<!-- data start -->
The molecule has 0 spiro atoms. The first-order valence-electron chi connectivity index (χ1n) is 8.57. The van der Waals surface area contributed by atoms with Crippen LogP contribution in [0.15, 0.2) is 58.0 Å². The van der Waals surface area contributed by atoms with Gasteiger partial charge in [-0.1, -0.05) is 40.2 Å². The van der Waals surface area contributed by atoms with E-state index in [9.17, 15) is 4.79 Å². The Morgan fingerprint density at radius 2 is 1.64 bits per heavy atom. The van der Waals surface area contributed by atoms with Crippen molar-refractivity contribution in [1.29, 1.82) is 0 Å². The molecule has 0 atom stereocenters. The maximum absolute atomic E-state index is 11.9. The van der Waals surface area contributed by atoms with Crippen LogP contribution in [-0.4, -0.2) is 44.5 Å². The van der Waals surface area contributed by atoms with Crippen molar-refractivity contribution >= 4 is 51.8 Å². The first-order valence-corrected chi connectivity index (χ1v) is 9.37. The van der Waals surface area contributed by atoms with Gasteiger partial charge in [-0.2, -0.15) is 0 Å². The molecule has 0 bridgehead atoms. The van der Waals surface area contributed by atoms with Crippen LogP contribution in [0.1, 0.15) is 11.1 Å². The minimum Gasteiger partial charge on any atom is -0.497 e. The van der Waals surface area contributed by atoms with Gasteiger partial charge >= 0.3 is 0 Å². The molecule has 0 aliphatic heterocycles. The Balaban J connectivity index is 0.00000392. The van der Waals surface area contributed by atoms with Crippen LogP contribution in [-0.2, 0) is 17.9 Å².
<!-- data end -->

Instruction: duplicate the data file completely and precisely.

The molecule has 0 spiro atoms. The first-order valence-electron chi connectivity index (χ1n) is 8.57. The van der Waals surface area contributed by atoms with Crippen LogP contribution in [0.15, 0.2) is 58.0 Å². The van der Waals surface area contributed by atoms with Gasteiger partial charge in [-0.1, -0.05) is 40.2 Å². The van der Waals surface area contributed by atoms with E-state index in [9.17, 15) is 4.79 Å². The Morgan fingerprint density at radius 2 is 1.64 bits per heavy atom. The van der Waals surface area contributed by atoms with Crippen molar-refractivity contribution in [1.29, 1.82) is 0 Å². The molecule has 0 atom stereocenters. The maximum absolute atomic E-state index is 11.9. The van der Waals surface area contributed by atoms with Crippen LogP contribution in [-0.4, -0.2) is 44.5 Å². The van der Waals surface area contributed by atoms with Crippen molar-refractivity contribution >= 4 is 51.8 Å². The first-order valence-corrected chi connectivity index (χ1v) is 9.37. The van der Waals surface area contributed by atoms with Gasteiger partial charge in [-0.2, -0.15) is 0 Å². The molecule has 0 bridgehead atoms. The van der Waals surface area contributed by atoms with Crippen LogP contribution in [0.1, 0.15) is 11.1 Å². The minimum Gasteiger partial charge on any atom is -0.497 e. The van der Waals surface area contributed by atoms with Gasteiger partial charge >= 0.3 is 0 Å². The molecule has 0 aliphatic heterocycles. The Balaban J connectivity index is 0.00000392. The van der Waals surface area contributed by atoms with Crippen LogP contribution in [-0.2, 0) is 17.9 Å².